For the first 25 years of my life I was an able-bodied American. I played football and soccer and even ran a few marathons. All of that changed three years ago. Having graduated from West Point, I was serving my country as an Army infantry officer in Afghanistan when I was seriously wounded: I stepped on the unseen trigger of an improvised explosive device, and both my legs were instantly torn from my body. From that moment on, my life has been drastically different.
Today, after three years of hard effort, I'm proud to be able to walk using prosthetic legs. Yet obstacles that might seem inconsequential to the fully able-bodied, like sidewalk curbs and stairs, take on a whole new meaning for people like me who struggle to walk, or who use a wheelchair. Fortunately, the United States leads the world in accessibility and equality of opportunity for the disabled. Unfortunately, the advantages we take for granted here at home - the policies that allow people like me to live fulfilling, independent lives - don't exist in much of the rest of the world.
Eight months after being wounded in combat, and while still a patient at Walter Reed Army Medical Center, I joined a few friends on a trip to South Africa to watch the World Cup. There I found myself in a different country, with no legs, a brand-new wheelchair and a lot of apprehension. While I should have been enjoying this once-in-a-lifetime trip, I was constantly worried about my ability to get around. South Africa had done a fairly good job on accessibility, but there were still plenty of curbs that had to be jumped, ditches that had to be crossed, and flights of stairs that had to be, well, hobbled up. As a disabled American at home, I can depend on accessible accommodations; as a disabled tourist abroad, I had to hope for the best while preparing for the worst.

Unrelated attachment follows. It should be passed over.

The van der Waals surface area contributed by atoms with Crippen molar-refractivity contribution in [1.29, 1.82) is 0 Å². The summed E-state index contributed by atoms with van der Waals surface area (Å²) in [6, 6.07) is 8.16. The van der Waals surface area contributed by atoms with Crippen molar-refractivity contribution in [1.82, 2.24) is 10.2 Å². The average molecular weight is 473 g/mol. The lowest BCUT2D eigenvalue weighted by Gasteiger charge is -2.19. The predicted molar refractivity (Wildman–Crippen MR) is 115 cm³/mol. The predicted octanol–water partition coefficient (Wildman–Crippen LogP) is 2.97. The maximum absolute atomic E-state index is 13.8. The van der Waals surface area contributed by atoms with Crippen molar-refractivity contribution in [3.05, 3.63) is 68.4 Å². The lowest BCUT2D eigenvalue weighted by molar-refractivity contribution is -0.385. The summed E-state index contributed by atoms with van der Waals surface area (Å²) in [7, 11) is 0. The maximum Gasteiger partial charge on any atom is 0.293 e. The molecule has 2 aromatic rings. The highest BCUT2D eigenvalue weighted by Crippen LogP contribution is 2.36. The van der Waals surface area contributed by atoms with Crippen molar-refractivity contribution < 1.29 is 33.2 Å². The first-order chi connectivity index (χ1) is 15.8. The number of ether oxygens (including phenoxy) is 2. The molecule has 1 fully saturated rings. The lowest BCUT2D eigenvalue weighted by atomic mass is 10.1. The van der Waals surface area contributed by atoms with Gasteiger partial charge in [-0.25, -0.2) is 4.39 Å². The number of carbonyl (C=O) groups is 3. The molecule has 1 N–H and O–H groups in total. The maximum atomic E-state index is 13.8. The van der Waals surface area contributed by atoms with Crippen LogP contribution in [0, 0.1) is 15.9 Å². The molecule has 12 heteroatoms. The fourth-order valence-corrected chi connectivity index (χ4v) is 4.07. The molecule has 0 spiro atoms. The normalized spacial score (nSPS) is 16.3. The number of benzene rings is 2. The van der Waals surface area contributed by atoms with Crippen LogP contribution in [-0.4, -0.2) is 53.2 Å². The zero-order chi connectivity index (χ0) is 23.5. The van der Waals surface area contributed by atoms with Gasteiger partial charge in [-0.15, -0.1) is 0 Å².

Today, the United States has an opportunity to show leadership and reduce the challenges that millions of disabled people around the world face every day.
Last week, the Senate rejected the U.N. treaty on rights for people with disabilities. But the next Congress can reconsider it. By encouraging other nations to strengthen their own accessibility laws, we can improve the lives of our 56.7 million disabled U.S. citizens, including 5.5 million disabled veterans like me, when we travel and work abroad. Many of those opposing this treaty claim to support military veterans, but a vote against ratifying this treaty undercuts that support.
I am honored to join fellow veterans, including Sens. John Kerry and John McCain and former Sen. Robert J. Dole, to say that only by voting in favor of the Convention on the Rights of Persons with Disabilities can the Senate truly honor the sacrifice of those disabled while answering this nation's call. I am proud to have served my country; I am proud of how my country has taken care of me. And I will be proud when we extend our leadership on disability issues beyond our borders.
Dan Berschinski, a retired U.S. Army captain, is a small-business owner in Washington, D.C.